Apparently, a lot of people want the feds to enforce unconstitutional laws because refusing to do so will “break the system.”

Recently, we released a report showing the Trump administration has ramped up enforcement of federal gun laws. ATF enforcement actions were up more than 10% in the first year Trump was in office compared to Obama’s last year.

Several people wrote to take issue with the report, arguing that the president is obligated to enforce every law. Here’s one example.

“This is inappropriate.  You are complaining that under Trump the laws are being enforced.  You have to be kidding.  Do you really want your public officials to decide what laws they will enforce and what laws they will not?  Our country is a mess because special interests encourage their public officials to commit official misconduct toward their benefit. If you disagree with the gun laws, do what you can to change it, but don’t undermine the entire system to serve a personal interest.”

In other words, our emailer thinks it’s imperative to enforce every law, no matter how constitutionally dubious, because refusing to do so will break the system. His devotion to the process actually leads him to believe failing to follow it constitutes “official misconduct, even to stop an unconstitutional action”

The truth of the matter is enforcing an unconstitutional act is wrong in and of itself. You could refer to it as official misconduct. As Alexander Hamilton asserted in Federalist #78. an unconstitutional law is “void.”

You don’t enforce “void” laws.

Of course, the counter-argument is that the president has to enforce the law until a federal court declares it unconstitutional.

Thomas Jefferson disagreed. He said each branch of the government is responsible for protecting the integrity of the Constitution, no matter what the other branches do. In an 1819 letter to Judge Spencer Roane, he wrote.

…each department is truly independent of the others, and has an equal right to decide for itself what is the meaning of the constitution in the cases submitted to its action; and especially, where it is to act ultimately and without appeal.

James Madison agreed with Jefferson. As a member of the First Congress, he made a speech on the House floor saying, “It is incontrovertibly of as much importance to this branch of government as to any other, that the Constitution should be preserved entire. It is our duty, so far as it depends on us, to take care that the powers of the Constitution be preserved entire to every department of government.” [Emphasis added]

Later, Madison wrote in an 1834 letter to an unknown recipient:

“As the Legislative, Executive & Judicial Departments of the U. S. are co-ordinate, and each equally bound to support the Constitution, it follows that each must in the exercise of its functions, be guided by the text of the Constitution according to its own interpretation of it; and consequently, that in the event of irreconcileable interpretations, the prevalence of the one or the other Departmt. must depend on the nature of the case, as receiving its final decision from the one or the other, and passing from that decision into effect, without involving the functions of any other.” [Emphasis added]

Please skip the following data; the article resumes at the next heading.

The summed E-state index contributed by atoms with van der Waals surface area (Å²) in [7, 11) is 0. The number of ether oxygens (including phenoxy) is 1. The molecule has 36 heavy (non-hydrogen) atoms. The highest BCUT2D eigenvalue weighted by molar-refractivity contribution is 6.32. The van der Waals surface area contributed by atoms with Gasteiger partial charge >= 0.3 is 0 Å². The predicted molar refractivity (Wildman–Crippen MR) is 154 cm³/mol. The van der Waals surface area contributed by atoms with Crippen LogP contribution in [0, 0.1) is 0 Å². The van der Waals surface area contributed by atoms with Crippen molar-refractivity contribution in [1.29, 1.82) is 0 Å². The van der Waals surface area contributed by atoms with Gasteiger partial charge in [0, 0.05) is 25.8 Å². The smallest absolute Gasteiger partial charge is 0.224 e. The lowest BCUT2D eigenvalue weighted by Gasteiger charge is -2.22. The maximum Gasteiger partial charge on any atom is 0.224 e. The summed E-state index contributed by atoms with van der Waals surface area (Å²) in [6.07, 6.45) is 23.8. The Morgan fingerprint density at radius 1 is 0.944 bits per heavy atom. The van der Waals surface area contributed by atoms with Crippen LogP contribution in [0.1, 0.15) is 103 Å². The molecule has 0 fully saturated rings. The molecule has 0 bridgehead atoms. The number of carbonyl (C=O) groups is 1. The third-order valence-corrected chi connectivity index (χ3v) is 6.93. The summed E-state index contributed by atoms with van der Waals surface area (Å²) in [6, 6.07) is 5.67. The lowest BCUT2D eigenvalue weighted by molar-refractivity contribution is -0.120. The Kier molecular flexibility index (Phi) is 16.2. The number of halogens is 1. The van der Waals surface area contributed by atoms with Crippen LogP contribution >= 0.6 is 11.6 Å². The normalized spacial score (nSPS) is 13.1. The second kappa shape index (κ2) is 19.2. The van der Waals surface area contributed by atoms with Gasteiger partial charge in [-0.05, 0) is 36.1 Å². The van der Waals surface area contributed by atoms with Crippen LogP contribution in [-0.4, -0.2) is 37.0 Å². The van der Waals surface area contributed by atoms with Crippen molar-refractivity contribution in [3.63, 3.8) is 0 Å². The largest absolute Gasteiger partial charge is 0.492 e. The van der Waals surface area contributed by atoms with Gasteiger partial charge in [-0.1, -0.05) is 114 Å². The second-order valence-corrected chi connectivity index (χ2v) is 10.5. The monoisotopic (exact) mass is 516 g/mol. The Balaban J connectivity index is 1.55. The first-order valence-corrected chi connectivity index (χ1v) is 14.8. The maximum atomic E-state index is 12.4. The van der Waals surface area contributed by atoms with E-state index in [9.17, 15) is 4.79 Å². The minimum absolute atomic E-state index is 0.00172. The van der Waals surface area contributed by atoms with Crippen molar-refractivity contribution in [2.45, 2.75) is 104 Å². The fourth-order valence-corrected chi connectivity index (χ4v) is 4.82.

Pres. Andrew Jackson made the same point even more clearly in his national bank veto.

“The Congress, the Executive and the Court must each for itself be guided by its own opinion of the Constitution. Each public officer who takes an oath to support the Constitution swears that he will support it as he understands it, and not as it is understood by others.” 

I’ll take this a step further. If the president enforces a law he knows is unconstitutional, he commits treason.

That may sound like an extreme statement, but that’s exactly what St. George Tucker said. In the first systematic commentary on the Constitution, he wrote:

“If in a limited government, the public functionaries exceed the limits which the constitution prescribes to their powers, every such act is an act of usurpation in the government, and, as such, treason against the sovereignty of the people, which is thus endeavored to be subverted and transferred to the usurpers.” [Emphasis added]

Every person who swears an oath to defend and protect the Constitution takes on the obligation to act when anybody threatens it – that includes people in other branches of the federal government. Insisting that the president must enforce every law, including those that clearly require the exercise of powers that were not delegated to the federal government, undermines the Constitution. Enforcing unconstitutional acts does not uphold the rule of law. It obliterates it.

People like our emailer who claim nullification destroys the system miss the point. Usurpation of power and unconstitutional acts already threaten to destroy the system. Letting these acts continue because of fidelity to some mythical process doesn’t save the system. It breaks it down further.

Mike Maharrey

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